8. Our mind and body are inseparable, just as our life and environment are also inseparable and inextricably linked. So, Sufi spinning and the Maori Haka make perfect sense. The latter formally being a war cry, now used in a cultural context and in light of that what matters is the core intent of the group, especially as regards creating value. [Humanism goes out the window as soon as others are abstracted; whether it is abstracting nationalities, religions, specific professions and so on]

  9. Oh how much Google has changed, and has become an extreme SJW think-tank, for most intents and purposes. They'd never allow this talk or what Jonathan would have to say today. Very ironic.

  10. Doesn't making your "group" look better, in turn, make yourself look better? If so, doesn't "group-ish-ness", at its very core, promote "sef-ish-ness?" A cluster of individuals trying to make each other look better so as to, in reality, make yourself look better.

  11. Haidt is wrong about the need for group selection. Individual selection is more than enough, when reputations are considered: people need to convince others they are going to recipracate and play by the rules, in order to convince them to cooperate and help; and the most convincing act is an honest one. Same reason people actually feel love, instead of just simulating it.There are even mathematical models showing how cooperation leads to tribalism through individual selection.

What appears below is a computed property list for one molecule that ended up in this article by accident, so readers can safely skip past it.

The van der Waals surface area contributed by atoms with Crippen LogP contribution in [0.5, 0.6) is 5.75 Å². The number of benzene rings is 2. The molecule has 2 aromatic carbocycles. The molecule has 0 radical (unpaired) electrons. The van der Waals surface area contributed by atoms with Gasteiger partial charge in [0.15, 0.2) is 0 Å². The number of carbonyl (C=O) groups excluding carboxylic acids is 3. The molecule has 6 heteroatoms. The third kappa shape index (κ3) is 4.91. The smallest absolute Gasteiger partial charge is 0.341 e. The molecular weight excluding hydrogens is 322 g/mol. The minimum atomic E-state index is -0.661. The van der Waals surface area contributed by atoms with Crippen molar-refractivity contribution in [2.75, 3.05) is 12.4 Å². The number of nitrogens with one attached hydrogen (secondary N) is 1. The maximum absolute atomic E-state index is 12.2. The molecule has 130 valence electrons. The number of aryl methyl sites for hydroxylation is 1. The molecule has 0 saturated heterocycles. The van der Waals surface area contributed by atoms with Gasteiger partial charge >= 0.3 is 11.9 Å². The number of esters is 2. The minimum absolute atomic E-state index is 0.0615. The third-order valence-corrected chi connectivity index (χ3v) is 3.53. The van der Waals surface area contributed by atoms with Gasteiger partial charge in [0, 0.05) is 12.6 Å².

12. A great book on Mutual Aid as an important FACTOR in evolution.

    https://theanarchistlibrary.org/library/petr-kropotkin-mutual-aid-a-factor-of-evolution

  13. Anyone here should take a quick look at the comment section under this Muller testimony. The degree to which both sides of the aisle we're absolutely vindicated by this testimony is a thing to behold.

    Dr. Haidt might find it mildly amusing.

    https://youtu.be/mNeqrTbkZmM

  14. 19:16 LMAO 24:50 – Individual Flow experienced in a Group is called Group Flow. Sufi Spinning is Full Embodiment, one of the three required precursors to Flow. See Kotler's Talk on Flow.

  15. 8 years later Google has learned nothing about those they don’t agree with. In fact, they’ve doubled down. Trash.

    Grateful for Duck Duck Go.
    Will never use Google again.